Saturday, May 18, 2013

"What Power Expels Us": The Authority of Jesus in Mark 5:1-20 (Part 1)

Below is Part 1 of a 5-part blog series on Jesus and the interplay of power in the Gerasene Demoniac passage in the Gospel of Mark (5:1-20). See also Part 2, Part 3, Part 4, and Part 5.

                        Behold, a legion hurls headlong the swine
            Of Gerasenes, and once enchained in tombs,
            It loudly grunts with pain. From lips possessed
            It had cried out: ‘O Jesus, Son of God,
            Offspring of David’s royal line, we know
            Who Thou art and why Thou hast come, what power
            Expels us, at Thy coming filled with dread.’
                        Prudentius, from “A Hymn on the Trinity”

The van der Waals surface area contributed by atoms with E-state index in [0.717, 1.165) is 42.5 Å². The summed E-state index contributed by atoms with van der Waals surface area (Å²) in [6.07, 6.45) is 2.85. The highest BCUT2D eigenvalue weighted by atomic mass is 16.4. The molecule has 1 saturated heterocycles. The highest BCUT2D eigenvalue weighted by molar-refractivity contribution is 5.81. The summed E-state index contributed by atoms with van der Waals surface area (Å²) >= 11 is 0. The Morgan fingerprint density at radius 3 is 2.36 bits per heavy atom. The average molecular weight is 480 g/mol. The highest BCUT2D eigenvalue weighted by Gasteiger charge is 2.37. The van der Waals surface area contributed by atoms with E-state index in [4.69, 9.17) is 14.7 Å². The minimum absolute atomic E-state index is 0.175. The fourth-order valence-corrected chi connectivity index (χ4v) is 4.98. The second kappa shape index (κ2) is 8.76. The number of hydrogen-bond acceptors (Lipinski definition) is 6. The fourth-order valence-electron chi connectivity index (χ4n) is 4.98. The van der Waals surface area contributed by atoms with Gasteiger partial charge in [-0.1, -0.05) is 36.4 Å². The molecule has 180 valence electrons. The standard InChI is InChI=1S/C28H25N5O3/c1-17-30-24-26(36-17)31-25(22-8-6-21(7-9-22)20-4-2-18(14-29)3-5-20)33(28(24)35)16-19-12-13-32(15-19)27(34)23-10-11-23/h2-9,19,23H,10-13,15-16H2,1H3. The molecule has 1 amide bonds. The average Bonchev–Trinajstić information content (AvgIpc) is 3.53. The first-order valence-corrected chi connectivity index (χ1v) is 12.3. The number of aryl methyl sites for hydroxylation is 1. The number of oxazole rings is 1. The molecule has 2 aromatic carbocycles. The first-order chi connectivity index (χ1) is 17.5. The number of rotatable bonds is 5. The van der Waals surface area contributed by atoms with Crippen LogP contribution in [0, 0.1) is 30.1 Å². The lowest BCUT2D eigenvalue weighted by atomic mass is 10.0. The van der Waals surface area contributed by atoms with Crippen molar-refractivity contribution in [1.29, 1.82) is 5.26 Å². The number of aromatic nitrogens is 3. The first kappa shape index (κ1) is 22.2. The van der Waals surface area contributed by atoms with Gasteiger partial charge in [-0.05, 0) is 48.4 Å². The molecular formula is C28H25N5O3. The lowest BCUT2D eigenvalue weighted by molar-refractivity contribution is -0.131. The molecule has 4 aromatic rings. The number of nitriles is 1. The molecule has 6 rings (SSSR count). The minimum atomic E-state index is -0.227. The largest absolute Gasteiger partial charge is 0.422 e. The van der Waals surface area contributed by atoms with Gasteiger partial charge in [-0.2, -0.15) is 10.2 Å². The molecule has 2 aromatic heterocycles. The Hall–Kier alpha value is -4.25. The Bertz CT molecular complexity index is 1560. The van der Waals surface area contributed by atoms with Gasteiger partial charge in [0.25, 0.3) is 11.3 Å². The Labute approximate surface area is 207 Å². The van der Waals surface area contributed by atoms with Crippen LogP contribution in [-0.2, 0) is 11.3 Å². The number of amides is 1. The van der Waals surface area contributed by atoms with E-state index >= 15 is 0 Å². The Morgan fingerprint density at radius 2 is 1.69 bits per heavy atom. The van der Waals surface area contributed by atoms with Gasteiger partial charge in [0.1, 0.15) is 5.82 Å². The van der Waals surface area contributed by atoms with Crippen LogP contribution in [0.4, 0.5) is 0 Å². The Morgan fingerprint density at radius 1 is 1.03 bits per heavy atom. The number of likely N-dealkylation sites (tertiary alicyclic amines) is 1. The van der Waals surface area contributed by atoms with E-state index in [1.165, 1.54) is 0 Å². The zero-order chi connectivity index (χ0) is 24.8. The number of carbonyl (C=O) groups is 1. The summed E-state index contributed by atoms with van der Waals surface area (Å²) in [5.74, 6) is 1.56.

There is something about demonic possession that has captured the human imagination for millennia. Among the ancient collections of sayings from the Desert Mothers and Fathers we find tales of monastic struggles against demons both within and without, spiritual entities capable of tempting the mind and mutilating the flesh. Abba Poemen, a fifth-century Egyptian monk, traced all forms of human sinfulness and indulgence to demonic forces, proclaiming, “Everything that goes to excess comes from the demons.”[1] Within a postmodern context these anecdotes may seem superstitious at best and laughably naïve at worst, but considering the fact that films like The Exorcist (1973), The Exorcism of Emily Rose (2005),  The Last Exorcism (2010), and other thematically similar movies continue to be produced every few years, it is apparent that popular fascination with the demonic possession trope is far from waning. Whether encountered in ancient monastic literature or on the big screen of a suspenseful summer horror flick, the notion that a person could somehow be physically inhabited a sinister power greater than the human spirit is curiously frightening, and stimulates the imagination to consider both the nature of autonomy and the darker side of human behavior.